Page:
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OCD Awareness Week

 

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Today, October 9th, is day 1 of OCD Awareness Week.  OCD Awareness Week is an effort that is near and dear to my heart.  Many people live with OCD, and don’t know that they have OCD. The statistics on this subject are shocking. Most experts estimate that 1 in 40 Americans have OCD. Only 23% of people with OCD seek mental health treatment.  The lag time between when a person starts to experience OCD symptoms and when they receive professional help is a staggering 11 years.  Only 14 percent of people with obsessive-compulsive disorder that manifests solely in the form of obtrusive thoughts (“pure obsession”) seek help.  When you digest these statistics, something becomes clear: if so many people have OCD but don’t know it or don’t seek treatment, that 1 in 40 figure is probably way higher.

The 14% figure is especially meaningful to me.  When I finally sought professional help, when I was 24, my main complaint was that I had a huge, intrusive worry that ate at me every day.  At the time, I believed that the voice in my head–we all have one–was accurate as it narrated the outside world for me and scanned for problems. I believed that everything I worried about was true, including this one big scary worry.  I wouldn’t have described myself as having OCD; I just thought I had a HUGE problem to deal with.

When I was diagnosed with OCD, it was a huge surprise.  I didn’t wash my hands incessantly and I didn’t need my possessions to be lined up symmetrically in my room.  When I learned that “obsessive thoughts” was a thing, my OCD diagnosis made much more sense.  I also learned that tons of my worries, quirks, and habits–that I thought were totally reasonable–were also manifestations of OCD.

Thus, in honor of OCD Awareness Week, I’m going to describe some manifestations of OCD that people may not think is OCD.  The more people are aware of the huge range of ways that OCD can manifest, our collective consciousness will empower people struggling with OCD to identify it and seek help sooner.


This is what OCD looks like: obsessive thinking.

When we think of OCD, we think of someone who repetitively washes their hands and checks things. But often, OCD is invisible to everyone except the person experiencing it. For some people, OCD can manifest itself entirely in threatening thoughts. A person with this kind of OCD (often called “pure O”) spends a ton of time thinking, trying to disprove the thought and wash it away in their head. These obsessive thoughts can be especially frustrating, because they’re usually irrational and thus, they don’t respond to logic. Often, they tend to become inflamed and seem even bigger and more menacing, the more one tries to solve them.

Here are some relatively common obsessive thoughts that someone with OCD may struggle with:

What if I get fired?

What if I blurt out swear words?

What if I throw up right now?

What if I say something that offends the person I’m speaking to?

What if the people around me are all robots?

(After all, do you know with complete certainty that the people in your life aren’t robots? No, you don’t. But that uncertainty wouldn’t bother you if you didn’t grapple with obsessive thoughts/ OCD)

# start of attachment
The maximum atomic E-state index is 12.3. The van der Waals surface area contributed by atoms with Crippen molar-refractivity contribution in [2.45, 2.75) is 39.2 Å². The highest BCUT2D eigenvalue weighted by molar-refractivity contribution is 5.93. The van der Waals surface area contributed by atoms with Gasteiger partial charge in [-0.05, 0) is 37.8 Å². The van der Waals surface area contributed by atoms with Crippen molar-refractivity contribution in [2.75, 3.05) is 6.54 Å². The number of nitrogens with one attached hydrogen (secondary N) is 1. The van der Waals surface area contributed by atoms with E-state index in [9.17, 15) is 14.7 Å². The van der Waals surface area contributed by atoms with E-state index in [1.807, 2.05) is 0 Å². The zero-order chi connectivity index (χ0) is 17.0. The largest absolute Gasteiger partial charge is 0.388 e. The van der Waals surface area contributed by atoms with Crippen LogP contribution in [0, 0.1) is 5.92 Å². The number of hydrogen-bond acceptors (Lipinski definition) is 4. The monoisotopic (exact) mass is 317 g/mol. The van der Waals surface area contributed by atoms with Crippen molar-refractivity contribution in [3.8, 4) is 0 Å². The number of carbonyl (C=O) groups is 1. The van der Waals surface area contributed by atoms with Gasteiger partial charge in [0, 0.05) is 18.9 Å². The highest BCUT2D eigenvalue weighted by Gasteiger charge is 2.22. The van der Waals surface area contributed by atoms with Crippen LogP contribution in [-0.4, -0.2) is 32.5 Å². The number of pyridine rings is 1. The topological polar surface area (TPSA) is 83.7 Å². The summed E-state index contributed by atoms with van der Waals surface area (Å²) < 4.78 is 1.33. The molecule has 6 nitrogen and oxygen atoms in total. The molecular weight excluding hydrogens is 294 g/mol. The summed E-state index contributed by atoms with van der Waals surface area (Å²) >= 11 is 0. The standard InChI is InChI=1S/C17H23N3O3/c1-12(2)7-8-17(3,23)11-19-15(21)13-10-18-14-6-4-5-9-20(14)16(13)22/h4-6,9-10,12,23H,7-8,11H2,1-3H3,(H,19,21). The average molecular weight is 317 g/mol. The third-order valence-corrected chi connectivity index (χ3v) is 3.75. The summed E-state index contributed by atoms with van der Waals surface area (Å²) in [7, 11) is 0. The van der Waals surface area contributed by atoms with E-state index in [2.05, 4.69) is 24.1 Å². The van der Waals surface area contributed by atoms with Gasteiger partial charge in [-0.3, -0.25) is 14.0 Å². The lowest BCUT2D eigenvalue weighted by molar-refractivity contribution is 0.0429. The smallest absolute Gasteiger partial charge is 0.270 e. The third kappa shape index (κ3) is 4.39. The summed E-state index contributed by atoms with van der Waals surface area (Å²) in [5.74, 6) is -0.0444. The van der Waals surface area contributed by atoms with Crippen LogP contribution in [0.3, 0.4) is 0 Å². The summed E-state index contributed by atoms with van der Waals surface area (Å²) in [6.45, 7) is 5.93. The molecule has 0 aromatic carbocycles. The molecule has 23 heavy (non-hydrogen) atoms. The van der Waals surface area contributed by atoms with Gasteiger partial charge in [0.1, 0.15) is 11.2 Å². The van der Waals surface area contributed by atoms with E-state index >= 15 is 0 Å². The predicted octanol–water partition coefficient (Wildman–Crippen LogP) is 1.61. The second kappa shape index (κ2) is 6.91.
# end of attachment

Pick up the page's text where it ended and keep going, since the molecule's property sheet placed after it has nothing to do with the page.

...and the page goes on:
The way to handle obsessive thoughts is to practice total acceptance of the thoughts.  Leaning into a barbed-wire worry paradoxically makes it fade away.  If you have a tendency to think yourself in circles or worry about things that you don’t sense other people worry about, you may want to poke around this site and learn more about OCD.  You can also learn more at the website for the International OCD Foundation.

Anxiety Strategy: “I’m Just Gonna Ride It Out”

I recently got hooked on comedian Marc Maron. Marc Maron has a huge body of work: you can listen to his CDs on Spotify, his standup clips on YouTube, his guest appearances on Conan and the Late Show and his popular WTF with Marc Maron podcast. Maron has major anxiety… and he’s not afraid to talk about it.

Marc MaronMarc Maron carries around his emotional baggage like a celebrity holds on to her oversized handbag. He is a recovered drug addict and alcoholic: he was addicted to cocaine when he was in his 20s, trying to break into comedy in Boston and New York. Today, he’s sober, and an Olympic-level overthinker.  He describes the struggle of being too inside your own head as “thinky pain.”

Thus, it’s almost appropriate that the punchline from one of his more popular jokes could be used as a mantra to weather through OCD and anxiety storms.

Marc Maron tells a story that he recently ate way too much Chinese food, and his hand went numb. But because of his years of experience doing drugs, he didn’t panic. He just thought to himself,

“I guess I’m just gonna ride this out…”

When you’re gripped by an irrational fear or you’re in an extended state of panic, you may experience that when you analyze the problem and look for reasons why the catastrophe in mind won’t happen, the more you can feel your brain knotting tighter and tighter. OCD doesn’t respond to logic. You can’t rationalize your way out when the whole storm was caused by an irrational thought.  It’s better to just surrender to having a storm.

 

 

You can listen to Marc Maron on YouTube; his “Drug Wisdom” bit starts at 3:24.

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